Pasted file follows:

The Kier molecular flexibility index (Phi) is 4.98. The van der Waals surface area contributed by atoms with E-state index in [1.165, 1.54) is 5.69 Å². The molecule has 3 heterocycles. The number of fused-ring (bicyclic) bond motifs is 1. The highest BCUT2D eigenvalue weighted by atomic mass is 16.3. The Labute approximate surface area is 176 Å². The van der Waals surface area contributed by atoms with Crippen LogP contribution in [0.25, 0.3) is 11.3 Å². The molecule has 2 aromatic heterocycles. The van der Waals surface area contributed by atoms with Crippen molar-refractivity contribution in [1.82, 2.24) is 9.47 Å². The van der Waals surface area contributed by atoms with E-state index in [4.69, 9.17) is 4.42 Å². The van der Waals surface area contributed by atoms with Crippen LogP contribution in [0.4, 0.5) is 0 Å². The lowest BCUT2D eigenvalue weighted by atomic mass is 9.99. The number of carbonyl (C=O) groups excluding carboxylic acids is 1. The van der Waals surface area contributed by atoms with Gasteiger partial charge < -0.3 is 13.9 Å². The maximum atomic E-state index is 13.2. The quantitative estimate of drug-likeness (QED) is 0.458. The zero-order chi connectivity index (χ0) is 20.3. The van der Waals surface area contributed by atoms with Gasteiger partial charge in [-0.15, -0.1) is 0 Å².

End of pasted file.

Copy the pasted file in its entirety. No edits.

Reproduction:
The Kier molecular flexibility index (Phi) is 4.98. The van der Waals surface area contributed by atoms with E-state index in [1.165, 1.54) is 5.69 Å². The molecule has 3 heterocycles. The number of fused-ring (bicyclic) bond motifs is 1. The highest BCUT2D eigenvalue weighted by atomic mass is 16.3. The Labute approximate surface area is 176 Å². The van der Waals surface area contributed by atoms with Crippen LogP contribution in [0.25, 0.3) is 11.3 Å². The molecule has 2 aromatic heterocycles. The van der Waals surface area contributed by atoms with Crippen molar-refractivity contribution in [1.82, 2.24) is 9.47 Å². The van der Waals surface area contributed by atoms with E-state index in [4.69, 9.17) is 4.42 Å². The van der Waals surface area contributed by atoms with Crippen LogP contribution in [0.4, 0.5) is 0 Å². The lowest BCUT2D eigenvalue weighted by atomic mass is 9.99. The number of carbonyl (C=O) groups excluding carboxylic acids is 1. The van der Waals surface area contributed by atoms with Gasteiger partial charge < -0.3 is 13.9 Å². The maximum atomic E-state index is 13.2. The quantitative estimate of drug-likeness (QED) is 0.458. The zero-order chi connectivity index (χ0) is 20.3. The van der Waals surface area contributed by atoms with Gasteiger partial charge in [-0.15, -0.1) is 0 Å².